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Ex-NFL player wants to save the kids who wrecked his vacation home
Brian Holloway watched the destruction unfold on Twitter.
Former NFL player Brian Holloway wants to find the hundreds of teens who wrecked his holiday home. But he’s not looking for revenge: Instead, he hopes to “reform” them.
Police believe 200-400 teens attended a Labor Day weekend party at the Stephentown, N.Y. residence. Holloway—who played for the Oakland Raiders and New England Patriots before his 1988 retirement—was at his regular home in Florida at the time. He found out about the rampage from one of his sons, who tweeted photos of the destruction and the teens taking drugs and alcohol.
Holloway monitored the tweets as teens caused an estimated $20,000 of damage, including broken windows, holes in doors, and graffiti. The figure doesn’t include stolen items. The tweets described partygoers fleeing as police showed up, even before Holloway called the cops.
The L.A. Times notes school officials in the area have identified some of the teens involved, though there are no arrests so far.
Holloway, now a motivational speaker, took matters into his own hands. Through Twitter, he created a list of 200 teens he believes attended and hopes they will own up for their actions. He posted the list on a website that’s now offline but still appears in a Google cache.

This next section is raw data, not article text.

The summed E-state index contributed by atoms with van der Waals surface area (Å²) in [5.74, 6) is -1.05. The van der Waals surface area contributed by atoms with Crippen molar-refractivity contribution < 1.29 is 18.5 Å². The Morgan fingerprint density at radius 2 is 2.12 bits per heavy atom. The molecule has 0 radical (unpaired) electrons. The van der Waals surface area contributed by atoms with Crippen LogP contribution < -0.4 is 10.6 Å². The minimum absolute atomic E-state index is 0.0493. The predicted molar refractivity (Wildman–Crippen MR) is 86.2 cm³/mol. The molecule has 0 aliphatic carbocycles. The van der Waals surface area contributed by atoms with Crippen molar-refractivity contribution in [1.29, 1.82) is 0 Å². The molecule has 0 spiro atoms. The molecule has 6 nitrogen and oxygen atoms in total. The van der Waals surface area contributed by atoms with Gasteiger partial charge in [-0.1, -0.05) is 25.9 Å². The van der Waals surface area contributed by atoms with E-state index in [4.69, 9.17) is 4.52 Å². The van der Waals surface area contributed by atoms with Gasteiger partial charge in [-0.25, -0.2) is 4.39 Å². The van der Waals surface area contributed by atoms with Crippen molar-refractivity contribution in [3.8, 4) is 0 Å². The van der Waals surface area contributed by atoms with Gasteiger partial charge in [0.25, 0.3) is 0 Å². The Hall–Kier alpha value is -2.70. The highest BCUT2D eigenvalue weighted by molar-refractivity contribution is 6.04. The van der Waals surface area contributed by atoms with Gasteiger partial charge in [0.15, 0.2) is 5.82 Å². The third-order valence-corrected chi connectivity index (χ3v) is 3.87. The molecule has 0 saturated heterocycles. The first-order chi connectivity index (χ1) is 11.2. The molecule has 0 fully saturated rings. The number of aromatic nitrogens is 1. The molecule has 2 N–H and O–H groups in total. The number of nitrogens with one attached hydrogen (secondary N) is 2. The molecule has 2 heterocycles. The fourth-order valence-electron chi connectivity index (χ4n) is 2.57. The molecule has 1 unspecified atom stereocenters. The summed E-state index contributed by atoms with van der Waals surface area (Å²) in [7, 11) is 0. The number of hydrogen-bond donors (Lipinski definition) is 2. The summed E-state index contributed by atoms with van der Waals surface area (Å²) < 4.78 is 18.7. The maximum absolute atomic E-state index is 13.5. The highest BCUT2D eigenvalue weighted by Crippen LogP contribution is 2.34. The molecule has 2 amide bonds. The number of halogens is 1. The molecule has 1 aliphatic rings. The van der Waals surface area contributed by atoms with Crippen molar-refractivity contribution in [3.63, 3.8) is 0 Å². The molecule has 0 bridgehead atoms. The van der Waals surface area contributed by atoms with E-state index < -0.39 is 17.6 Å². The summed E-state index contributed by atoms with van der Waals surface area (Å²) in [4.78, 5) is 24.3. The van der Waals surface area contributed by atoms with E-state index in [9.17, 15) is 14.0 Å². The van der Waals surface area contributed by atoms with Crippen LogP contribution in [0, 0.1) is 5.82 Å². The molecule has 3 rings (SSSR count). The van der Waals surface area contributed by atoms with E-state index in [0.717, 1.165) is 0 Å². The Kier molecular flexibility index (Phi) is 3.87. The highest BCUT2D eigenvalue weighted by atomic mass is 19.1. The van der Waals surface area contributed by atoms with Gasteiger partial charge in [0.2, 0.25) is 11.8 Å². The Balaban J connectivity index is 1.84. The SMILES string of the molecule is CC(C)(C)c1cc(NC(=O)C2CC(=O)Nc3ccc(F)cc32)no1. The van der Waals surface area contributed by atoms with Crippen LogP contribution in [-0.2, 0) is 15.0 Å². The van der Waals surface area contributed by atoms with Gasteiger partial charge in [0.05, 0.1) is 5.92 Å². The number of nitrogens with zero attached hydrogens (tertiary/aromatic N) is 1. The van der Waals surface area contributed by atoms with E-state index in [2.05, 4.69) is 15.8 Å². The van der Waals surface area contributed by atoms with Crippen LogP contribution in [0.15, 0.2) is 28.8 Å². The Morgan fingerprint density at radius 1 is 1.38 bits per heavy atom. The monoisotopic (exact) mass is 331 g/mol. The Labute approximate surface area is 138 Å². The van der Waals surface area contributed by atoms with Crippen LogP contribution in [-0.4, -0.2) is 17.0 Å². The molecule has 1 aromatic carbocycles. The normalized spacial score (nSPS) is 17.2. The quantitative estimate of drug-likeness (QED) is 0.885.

“I know one thing, if my child was involved I would want to know everything NOW; we are old school disciplinarians, we do not sit back, we take action, we step in and take charge,” he wrote.
Holloway, whose last tweet was in March, asked for some help from the community in cleaning up and repairing the house. However, he placed more emphasis on helping the kids who were using drugs and alcohol than on the damage to his home.
That said, Holloway’s appeal was a mild success, as five teens helped clean up the home, according to UPI. However, they claimed some classmates were shunning them for offering a hand.
Screenshot via Brian Holloway/YouTube
Based in Montreal, Kris Holt has been writing about technology and web culture since 2010. He writes for Engadget and Tech News World, and his byline has also appeared in Paste, Salon, International Business Times, Mashable, and elsewhere.